Still, if its all about stories, what sort of stories do we want the press to be telling? The sad answer, I suspect, if you democratise the selection process, is that what the public wants is not far off what it gets – with a fair dash of that being served up by the Sun and the Daily Mail.
Just dabbling ever so briefly in the online pages of the latter, the lead story at this precise moment is about Kate Middleton’s wardrobe choices. Then we have tragic loss in Afghanistan. Bad boy chef Jamie whatsit ranting at people who suggest he might just be overweight. How vegetables can make you look cute. And loads and loads of ooo, isn’t it awful.
Where’s the “news”?
Basically: its full of stories about how various unspecified “they’s” – from benefit scroungers to lefties to politically correct immigrant asylum benefit squeakers are doing better than us, somehow, somewhere. In essence, its bottom shelf magazinery puffed up into newspaper size.
Sometimes, the “stories” have national significance – some of the recent trans stuff definitely does: stories about gay marriage are also matters of national import.
But actually, if you are brought up on the middle-to-high-brow of the Grauniad or Times, the idea that all these dead trees lining your newsagent’s rack of a morning carry the same name – “newspaper” – must be quite bizarre. They are not really about “news”: not, that is, if you genuinely consider news to be about government and international relations and science and the like.
No. They are mostly stuffed to the gills with stories. There to entertain, titillate and sometimes, almost by accident, highlight issues of public policy.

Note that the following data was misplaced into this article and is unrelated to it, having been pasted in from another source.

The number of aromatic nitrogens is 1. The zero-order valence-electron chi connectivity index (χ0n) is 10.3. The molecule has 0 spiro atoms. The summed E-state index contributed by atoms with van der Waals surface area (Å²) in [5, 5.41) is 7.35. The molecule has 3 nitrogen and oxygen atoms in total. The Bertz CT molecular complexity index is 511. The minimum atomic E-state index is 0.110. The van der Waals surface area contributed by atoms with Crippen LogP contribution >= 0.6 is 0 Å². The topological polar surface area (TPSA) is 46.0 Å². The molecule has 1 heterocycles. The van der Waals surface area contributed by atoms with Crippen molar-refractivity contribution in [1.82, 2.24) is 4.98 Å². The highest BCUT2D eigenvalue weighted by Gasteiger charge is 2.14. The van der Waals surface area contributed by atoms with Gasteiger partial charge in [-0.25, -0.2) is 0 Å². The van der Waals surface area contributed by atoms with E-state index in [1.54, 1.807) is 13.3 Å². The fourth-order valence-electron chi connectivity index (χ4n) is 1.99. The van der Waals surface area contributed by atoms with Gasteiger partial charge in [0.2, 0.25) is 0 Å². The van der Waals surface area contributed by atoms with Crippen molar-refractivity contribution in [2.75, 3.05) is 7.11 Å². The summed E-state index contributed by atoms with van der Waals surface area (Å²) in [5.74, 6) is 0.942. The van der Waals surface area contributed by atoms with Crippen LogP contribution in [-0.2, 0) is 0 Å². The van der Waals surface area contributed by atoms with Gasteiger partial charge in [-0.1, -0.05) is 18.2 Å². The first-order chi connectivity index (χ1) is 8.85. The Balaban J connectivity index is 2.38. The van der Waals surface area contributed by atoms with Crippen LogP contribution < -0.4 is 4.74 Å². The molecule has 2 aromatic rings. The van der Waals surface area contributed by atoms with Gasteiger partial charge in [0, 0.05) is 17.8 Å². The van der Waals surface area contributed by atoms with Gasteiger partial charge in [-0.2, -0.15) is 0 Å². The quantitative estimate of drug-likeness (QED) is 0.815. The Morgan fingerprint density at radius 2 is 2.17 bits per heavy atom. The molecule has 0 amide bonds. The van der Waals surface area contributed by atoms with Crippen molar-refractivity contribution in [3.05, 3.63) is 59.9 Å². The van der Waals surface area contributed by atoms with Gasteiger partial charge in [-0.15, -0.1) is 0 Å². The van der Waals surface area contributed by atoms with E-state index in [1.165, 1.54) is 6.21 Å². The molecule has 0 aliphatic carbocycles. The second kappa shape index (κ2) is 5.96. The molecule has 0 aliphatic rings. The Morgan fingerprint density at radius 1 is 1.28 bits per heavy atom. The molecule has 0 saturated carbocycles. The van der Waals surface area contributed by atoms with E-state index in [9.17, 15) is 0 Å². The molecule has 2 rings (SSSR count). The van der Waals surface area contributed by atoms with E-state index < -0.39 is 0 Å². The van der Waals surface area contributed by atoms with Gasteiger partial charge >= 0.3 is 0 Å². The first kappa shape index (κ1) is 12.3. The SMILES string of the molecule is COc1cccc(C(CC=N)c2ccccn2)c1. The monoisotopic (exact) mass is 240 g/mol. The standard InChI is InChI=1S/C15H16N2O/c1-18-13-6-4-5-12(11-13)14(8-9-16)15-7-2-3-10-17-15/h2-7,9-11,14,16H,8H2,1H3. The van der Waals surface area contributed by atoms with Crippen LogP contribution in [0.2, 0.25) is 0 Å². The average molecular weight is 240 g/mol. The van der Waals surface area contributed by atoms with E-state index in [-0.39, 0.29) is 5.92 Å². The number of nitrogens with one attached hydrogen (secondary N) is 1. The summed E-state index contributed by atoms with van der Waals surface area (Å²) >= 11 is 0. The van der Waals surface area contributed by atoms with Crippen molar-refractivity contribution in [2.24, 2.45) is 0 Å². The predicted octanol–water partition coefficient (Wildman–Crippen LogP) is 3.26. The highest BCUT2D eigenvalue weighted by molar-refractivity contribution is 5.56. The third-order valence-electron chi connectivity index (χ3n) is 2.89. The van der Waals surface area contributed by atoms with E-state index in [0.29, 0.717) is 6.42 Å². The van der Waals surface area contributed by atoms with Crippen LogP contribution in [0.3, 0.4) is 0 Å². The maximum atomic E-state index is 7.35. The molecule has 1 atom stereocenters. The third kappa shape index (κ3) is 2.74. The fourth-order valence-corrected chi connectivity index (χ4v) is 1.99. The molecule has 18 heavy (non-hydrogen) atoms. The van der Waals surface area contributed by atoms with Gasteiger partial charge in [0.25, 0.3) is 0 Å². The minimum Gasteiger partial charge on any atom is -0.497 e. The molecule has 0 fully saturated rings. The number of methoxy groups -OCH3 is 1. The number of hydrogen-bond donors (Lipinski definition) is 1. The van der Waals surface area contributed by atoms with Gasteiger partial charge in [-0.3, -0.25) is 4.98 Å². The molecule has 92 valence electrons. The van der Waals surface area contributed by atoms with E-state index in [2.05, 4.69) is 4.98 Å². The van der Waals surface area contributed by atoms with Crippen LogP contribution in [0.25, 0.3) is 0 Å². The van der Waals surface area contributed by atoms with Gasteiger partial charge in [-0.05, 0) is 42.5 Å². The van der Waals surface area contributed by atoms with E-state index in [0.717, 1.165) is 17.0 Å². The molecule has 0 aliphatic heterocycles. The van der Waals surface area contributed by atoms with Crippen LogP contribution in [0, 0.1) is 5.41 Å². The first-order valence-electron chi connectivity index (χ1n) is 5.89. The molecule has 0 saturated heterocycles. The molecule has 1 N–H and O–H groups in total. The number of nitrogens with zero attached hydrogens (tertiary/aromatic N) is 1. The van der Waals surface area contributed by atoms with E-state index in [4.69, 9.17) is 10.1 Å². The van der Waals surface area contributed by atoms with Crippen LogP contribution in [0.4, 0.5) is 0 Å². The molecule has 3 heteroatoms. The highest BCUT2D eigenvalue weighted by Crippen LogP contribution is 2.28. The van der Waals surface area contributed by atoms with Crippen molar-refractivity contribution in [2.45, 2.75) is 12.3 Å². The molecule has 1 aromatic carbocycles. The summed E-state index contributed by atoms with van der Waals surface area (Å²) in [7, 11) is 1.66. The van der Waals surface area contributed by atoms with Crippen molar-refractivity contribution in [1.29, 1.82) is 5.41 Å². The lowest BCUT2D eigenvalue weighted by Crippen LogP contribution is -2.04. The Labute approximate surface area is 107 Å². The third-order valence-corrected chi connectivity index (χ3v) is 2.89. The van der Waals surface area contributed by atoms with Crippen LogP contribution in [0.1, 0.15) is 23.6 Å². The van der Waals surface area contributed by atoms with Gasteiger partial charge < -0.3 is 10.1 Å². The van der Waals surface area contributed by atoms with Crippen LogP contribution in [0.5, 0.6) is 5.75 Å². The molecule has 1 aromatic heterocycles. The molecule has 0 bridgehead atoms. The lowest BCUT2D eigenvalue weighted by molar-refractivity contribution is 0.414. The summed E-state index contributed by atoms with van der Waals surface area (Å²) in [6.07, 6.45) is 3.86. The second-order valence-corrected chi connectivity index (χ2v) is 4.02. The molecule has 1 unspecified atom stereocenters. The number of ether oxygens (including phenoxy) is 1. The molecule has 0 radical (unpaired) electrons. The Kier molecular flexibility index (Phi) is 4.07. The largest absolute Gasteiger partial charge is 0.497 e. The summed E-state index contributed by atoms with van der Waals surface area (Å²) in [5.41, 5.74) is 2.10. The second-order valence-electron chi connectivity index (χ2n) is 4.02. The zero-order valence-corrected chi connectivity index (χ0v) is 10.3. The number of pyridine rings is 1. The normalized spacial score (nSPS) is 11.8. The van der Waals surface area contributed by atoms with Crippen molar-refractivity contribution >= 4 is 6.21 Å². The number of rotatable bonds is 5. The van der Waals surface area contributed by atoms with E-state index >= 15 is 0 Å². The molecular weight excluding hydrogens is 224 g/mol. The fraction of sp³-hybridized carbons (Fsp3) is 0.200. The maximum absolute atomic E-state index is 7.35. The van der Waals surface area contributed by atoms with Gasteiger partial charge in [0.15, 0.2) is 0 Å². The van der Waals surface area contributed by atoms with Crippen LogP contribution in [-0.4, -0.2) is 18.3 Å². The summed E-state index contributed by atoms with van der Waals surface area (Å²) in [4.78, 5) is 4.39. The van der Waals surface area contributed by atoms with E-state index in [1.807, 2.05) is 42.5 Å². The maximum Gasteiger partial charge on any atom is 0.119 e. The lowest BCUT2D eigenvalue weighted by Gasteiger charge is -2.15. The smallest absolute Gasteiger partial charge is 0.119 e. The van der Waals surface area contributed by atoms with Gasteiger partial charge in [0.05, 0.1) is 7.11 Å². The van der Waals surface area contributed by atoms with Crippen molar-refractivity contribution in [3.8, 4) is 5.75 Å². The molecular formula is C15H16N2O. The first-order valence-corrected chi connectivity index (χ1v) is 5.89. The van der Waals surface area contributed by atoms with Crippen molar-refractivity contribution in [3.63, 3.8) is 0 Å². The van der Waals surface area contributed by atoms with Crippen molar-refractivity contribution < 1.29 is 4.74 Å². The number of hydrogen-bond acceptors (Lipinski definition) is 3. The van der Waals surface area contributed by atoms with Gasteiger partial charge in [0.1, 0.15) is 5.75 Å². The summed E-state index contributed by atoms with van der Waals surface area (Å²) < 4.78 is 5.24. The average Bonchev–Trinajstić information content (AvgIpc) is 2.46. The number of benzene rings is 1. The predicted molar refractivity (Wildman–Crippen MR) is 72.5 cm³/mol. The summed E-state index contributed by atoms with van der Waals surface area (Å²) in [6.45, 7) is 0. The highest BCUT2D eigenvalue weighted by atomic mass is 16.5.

Public interest? Nah!
Now there’s a problem, right off. Just because it interests the public…does that mean its in the public interest? Oh, shit! That’s a meaningless distinction, mostly thought up by too clever lawyers and newspaper editors.
Jamie Oliver: public figure, ergo “public interest”. Killer suing prison chief: sort of pi. Vegetables making you look cuter: defo, cause that’s about health. As for trans individuals getting seven grand out of the MOD (out of a budget of way over £100bn): well, its public funds, innit. Ergo public interest.
Where’s the story?
In part this brings me back to what I said to Hel after the first blog on this topic today. Regulation is very difficult. One of the commonest things I hear, both as press critic and as press member is: “that’s not a story” – occasionally tempered by “but this IS a story”. What DOES that mean? As far as an editor is concerned, a thing is a story if its likely to turn on the readers. OK. Turn on readers PLUS titillate their political proclivities. And with click counts and the like nowadays, we know exactly what does tend to titillate.
Being told something is NOT a story is something commonplace: a practice I endured several times a week when I was doing current affairs stuff, from government departments and official bodies determined to cover up their inadequacy. So much so, one mostly just ignores it. Half the time it means something to hide. The rest, if there’s nothing there, it will go away of its own accord.
Funny, though, of late, to find a range of LGBT organisations trying the same trick! Nothing to see here – even when, maybe, they are doing something on behalf of their constituencies those folk would very much like to know.
Of course, story is not some monolithic thing. As Jennie Kermode commented today: story also intertwines with ideas of balance and centre. So where, on domestic violence, balance might once have been between those arguing it was and it was not an issue, the centre has moved and in many spaces, the argument is now between those arguing specific measures do/do not make a difference.
And the WAY a story is told changes it: gender interventions for five-year olds are mostly about asking for tolerance – not starting down the road to transition. Not that you’d know that if you read the national press.
Don’t ask me…
Again, I outline an issue, then step back and scratch my head. Tighten the screw much/at all, and I can think of half a dozen genuine good exposés of government practice that wouldn’t have been written (just by me: now multipy by hundreds of journalists).
Leave the ratchet where it is…and news is little more than an assembly of stories, written with titillation in mind.
The public interest defence doesn’t help much. Not sure how regulation would, either.